If your company is like most, sometime around late November you realize you need to complete your organization’s compliance training.
Thus begins a mad scramble to assign training, double check that you haven’t missed anything, and follow up with your employees to make sure everything gets done in time.
Every year, you recognize that there has to be a better way, and you take an oath to make sure that compliance is caught up before December rolls around next year.
If this sounds like your situation, you’re not alone. Compliance training isn’t the most fun task – we get it. Here’s an actual tweet from an employee at one of the organizations that uses BizLibrary’s compliance training content:
We can certainly sympathize. Every regulation a company must follow is designed to have a positive impact, be it making a process safer or protecting a consumer.
Sometimes that makes processes more complicated in the short term while having great long-term benefits, but it can be very difficult for employees to see it that way. That’s why compliance training is often seen as a nuisance more than a benefit.
To help you change that perspective, here are a few tips to make compliance training a little more manageable on the admin side, and a little more engaging for employees.
Disengagement Is Uncomfortable
In a recent podcast episode about culture, guest Jim Gilkey recounted a story about how he helped instill a learning culture in an organization.
Each week, teams gathered and individual members listed off a few things they had learned in the previous week. It became culturally uncomfortable, Jim said, not to have something to share.
To avoid this social discomfort, employees went out of their way to make sure they were learning something valuable each week.
This principle can be applied to compliance training, as well. Unsafe, unapproved practices are taboo in an organization that values compliance.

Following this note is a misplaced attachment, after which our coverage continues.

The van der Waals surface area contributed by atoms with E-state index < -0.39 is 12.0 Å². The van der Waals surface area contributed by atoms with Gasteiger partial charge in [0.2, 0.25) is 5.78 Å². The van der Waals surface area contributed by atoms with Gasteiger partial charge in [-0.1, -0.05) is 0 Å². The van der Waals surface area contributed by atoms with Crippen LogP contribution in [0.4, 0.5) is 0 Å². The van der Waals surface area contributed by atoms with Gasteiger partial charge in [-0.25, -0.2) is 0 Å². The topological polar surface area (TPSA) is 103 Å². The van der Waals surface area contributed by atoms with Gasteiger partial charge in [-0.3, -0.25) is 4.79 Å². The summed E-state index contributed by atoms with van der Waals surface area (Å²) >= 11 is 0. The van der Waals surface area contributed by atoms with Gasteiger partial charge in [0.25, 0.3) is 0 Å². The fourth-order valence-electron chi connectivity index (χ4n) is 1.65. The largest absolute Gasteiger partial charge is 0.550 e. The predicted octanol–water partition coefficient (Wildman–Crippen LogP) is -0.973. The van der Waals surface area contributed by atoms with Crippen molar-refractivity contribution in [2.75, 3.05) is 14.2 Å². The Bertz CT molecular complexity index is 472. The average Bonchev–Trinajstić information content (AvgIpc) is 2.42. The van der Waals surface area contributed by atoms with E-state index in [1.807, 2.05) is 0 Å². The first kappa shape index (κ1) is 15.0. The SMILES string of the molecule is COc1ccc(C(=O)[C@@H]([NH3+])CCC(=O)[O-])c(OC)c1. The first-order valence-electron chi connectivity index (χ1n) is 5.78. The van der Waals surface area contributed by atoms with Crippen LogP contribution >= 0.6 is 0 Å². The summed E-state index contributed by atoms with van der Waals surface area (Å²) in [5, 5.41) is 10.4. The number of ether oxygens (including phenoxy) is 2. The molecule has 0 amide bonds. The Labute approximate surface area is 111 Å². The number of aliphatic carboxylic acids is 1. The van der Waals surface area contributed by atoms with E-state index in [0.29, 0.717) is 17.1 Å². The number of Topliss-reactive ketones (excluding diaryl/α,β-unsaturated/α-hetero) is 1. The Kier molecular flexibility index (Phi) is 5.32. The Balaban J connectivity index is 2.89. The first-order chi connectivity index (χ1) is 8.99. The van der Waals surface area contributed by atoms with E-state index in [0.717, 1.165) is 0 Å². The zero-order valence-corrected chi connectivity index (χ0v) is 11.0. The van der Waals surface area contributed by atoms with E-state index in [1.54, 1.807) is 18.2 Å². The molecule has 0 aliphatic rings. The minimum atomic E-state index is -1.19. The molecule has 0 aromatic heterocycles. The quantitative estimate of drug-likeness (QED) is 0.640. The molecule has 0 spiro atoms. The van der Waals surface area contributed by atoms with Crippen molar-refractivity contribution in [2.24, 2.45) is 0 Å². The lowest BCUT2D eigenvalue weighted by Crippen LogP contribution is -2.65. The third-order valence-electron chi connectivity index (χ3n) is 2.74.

Training is Still Not an Event
A particularly well-known and popular phrase, especially in L&D circles, is that training is not an event. In other words, training and development is an ongoing process that doesn’t stop when a classroom session is completed or a video is watched from start to finish.
Rather, training is an ongoing series of learning, reinforcement, application, and feedback that leads do a desired outcome, usually a behavior change or improvement in skill.
This approach is popular in most training programs, yet rarely considered in compliance training. Treating compliance as an ongoing process can transform your company culture, and make compliance a valuable part of your company’s everyday operations.
Compliance Improves the Workplace
Your leaders, managers, and individual contributors all work hard. Every day, organizations work together to find ways to increase revenue, decrease expenses, and create a more productive, engaging workplace.
All of that can be undone by a few disrespectful employees.
According to the EEOC, in 2018, there were 7,609 sexual harassment cases filed, costing companies $56.6 million. That amounts to an average settlement of $74,385. That’s a huge expense, and only includes sexual harassment cases.
When you factor in discrimination, wrongful termination, and workplace safety claims, disregarding the importance of compliance can become quite expensive.
We understand that compliance training isn’t always thrilling. It may not lead to an immediate return on investment, or feel like there ever will be one.
But focusing on compliance can revolutionize your company culture, create a safer, more efficient workplace, and ultimately save your company from costly fines and lawsuits.